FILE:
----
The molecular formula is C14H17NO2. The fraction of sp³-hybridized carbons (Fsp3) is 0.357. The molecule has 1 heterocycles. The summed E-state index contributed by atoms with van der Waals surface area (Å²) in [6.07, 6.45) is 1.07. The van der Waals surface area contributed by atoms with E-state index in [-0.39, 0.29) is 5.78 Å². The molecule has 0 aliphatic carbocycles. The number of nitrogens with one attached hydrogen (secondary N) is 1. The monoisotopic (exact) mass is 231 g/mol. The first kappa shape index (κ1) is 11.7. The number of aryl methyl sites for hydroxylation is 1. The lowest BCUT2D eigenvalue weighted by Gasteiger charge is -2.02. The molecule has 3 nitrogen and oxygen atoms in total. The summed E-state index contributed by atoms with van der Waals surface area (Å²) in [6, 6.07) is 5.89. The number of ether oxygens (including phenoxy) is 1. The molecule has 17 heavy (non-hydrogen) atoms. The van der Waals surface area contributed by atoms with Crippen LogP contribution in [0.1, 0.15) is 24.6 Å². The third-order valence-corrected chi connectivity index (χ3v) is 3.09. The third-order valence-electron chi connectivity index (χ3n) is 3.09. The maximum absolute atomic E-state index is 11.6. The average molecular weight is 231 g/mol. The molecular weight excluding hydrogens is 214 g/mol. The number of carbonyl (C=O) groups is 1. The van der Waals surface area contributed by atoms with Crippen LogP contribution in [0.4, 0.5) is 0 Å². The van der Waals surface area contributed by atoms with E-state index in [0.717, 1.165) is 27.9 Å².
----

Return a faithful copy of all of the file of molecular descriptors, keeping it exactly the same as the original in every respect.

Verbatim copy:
The molecular formula is C14H17NO2. The fraction of sp³-hybridized carbons (Fsp3) is 0.357. The molecule has 1 heterocycles. The summed E-state index contributed by atoms with van der Waals surface area (Å²) in [6.07, 6.45) is 1.07. The van der Waals surface area contributed by atoms with E-state index in [-0.39, 0.29) is 5.78 Å². The molecule has 0 aliphatic carbocycles. The number of nitrogens with one attached hydrogen (secondary N) is 1. The monoisotopic (exact) mass is 231 g/mol. The first kappa shape index (κ1) is 11.7. The number of aryl methyl sites for hydroxylation is 1. The lowest BCUT2D eigenvalue weighted by Gasteiger charge is -2.02. The molecule has 3 nitrogen and oxygen atoms in total. The summed E-state index contributed by atoms with van der Waals surface area (Å²) in [6, 6.07) is 5.89. The number of ether oxygens (including phenoxy) is 1. The molecule has 17 heavy (non-hydrogen) atoms. The van der Waals surface area contributed by atoms with Crippen LogP contribution in [0.1, 0.15) is 24.6 Å². The third-order valence-corrected chi connectivity index (χ3v) is 3.09. The third-order valence-electron chi connectivity index (χ3n) is 3.09. The maximum absolute atomic E-state index is 11.6. The average molecular weight is 231 g/mol. The molecular weight excluding hydrogens is 214 g/mol. The number of carbonyl (C=O) groups is 1. The van der Waals surface area contributed by atoms with Crippen LogP contribution in [0.4, 0.5) is 0 Å². The van der Waals surface area contributed by atoms with E-state index in [0.717, 1.165) is 27.9 Å².